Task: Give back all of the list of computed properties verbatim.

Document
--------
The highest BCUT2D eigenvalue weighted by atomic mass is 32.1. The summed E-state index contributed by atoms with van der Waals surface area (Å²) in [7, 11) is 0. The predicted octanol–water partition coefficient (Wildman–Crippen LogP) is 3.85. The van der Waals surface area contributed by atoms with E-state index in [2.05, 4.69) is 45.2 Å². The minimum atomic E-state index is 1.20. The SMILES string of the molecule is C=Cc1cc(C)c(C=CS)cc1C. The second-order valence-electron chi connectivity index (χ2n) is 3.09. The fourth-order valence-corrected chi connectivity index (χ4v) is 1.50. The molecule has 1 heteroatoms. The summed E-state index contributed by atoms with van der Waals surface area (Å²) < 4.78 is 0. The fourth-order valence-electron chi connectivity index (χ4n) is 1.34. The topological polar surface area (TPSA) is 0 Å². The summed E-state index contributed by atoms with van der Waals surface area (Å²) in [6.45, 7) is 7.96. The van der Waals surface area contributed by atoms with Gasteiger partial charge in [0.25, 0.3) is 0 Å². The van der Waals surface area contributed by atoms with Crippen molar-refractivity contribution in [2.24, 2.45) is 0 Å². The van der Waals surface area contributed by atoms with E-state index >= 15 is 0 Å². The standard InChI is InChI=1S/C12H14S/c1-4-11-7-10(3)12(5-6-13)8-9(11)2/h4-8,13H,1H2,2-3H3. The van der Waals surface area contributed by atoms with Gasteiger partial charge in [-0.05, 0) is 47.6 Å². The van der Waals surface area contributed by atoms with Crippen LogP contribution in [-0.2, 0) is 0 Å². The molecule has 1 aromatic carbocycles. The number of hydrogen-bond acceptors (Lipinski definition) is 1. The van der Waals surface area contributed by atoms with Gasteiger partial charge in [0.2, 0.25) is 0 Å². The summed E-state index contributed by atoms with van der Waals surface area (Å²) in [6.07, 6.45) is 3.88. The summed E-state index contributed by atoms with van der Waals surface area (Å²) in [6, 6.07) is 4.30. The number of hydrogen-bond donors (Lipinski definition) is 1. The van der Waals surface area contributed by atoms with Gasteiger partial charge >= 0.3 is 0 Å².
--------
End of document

The highest BCUT2D eigenvalue weighted by atomic mass is 32.1. The summed E-state index contributed by atoms with van der Waals surface area (Å²) in [7, 11) is 0. The predicted octanol–water partition coefficient (Wildman–Crippen LogP) is 3.85. The van der Waals surface area contributed by atoms with E-state index in [2.05, 4.69) is 45.2 Å². The minimum atomic E-state index is 1.20. The SMILES string of the molecule is C=Cc1cc(C)c(C=CS)cc1C. The second-order valence-electron chi connectivity index (χ2n) is 3.09. The fourth-order valence-corrected chi connectivity index (χ4v) is 1.50. The molecule has 1 heteroatoms. The summed E-state index contributed by atoms with van der Waals surface area (Å²) < 4.78 is 0. The fourth-order valence-electron chi connectivity index (χ4n) is 1.34. The topological polar surface area (TPSA) is 0 Å². The summed E-state index contributed by atoms with van der Waals surface area (Å²) in [6.45, 7) is 7.96. The van der Waals surface area contributed by atoms with Gasteiger partial charge in [0.25, 0.3) is 0 Å². The van der Waals surface area contributed by atoms with Crippen molar-refractivity contribution in [2.24, 2.45) is 0 Å². The van der Waals surface area contributed by atoms with E-state index >= 15 is 0 Å². The standard InChI is InChI=1S/C12H14S/c1-4-11-7-10(3)12(5-6-13)8-9(11)2/h4-8,13H,1H2,2-3H3. The van der Waals surface area contributed by atoms with Gasteiger partial charge in [-0.05, 0) is 47.6 Å². The van der Waals surface area contributed by atoms with Crippen LogP contribution in [-0.2, 0) is 0 Å². The molecule has 1 aromatic carbocycles. The number of hydrogen-bond acceptors (Lipinski definition) is 1. The van der Waals surface area contributed by atoms with Gasteiger partial charge in [0.2, 0.25) is 0 Å². The summed E-state index contributed by atoms with van der Waals surface area (Å²) in [6.07, 6.45) is 3.88. The summed E-state index contributed by atoms with van der Waals surface area (Å²) in [6, 6.07) is 4.30. The number of hydrogen-bond donors (Lipinski definition) is 1. The van der Waals surface area contributed by atoms with Gasteiger partial charge >= 0.3 is 0 Å².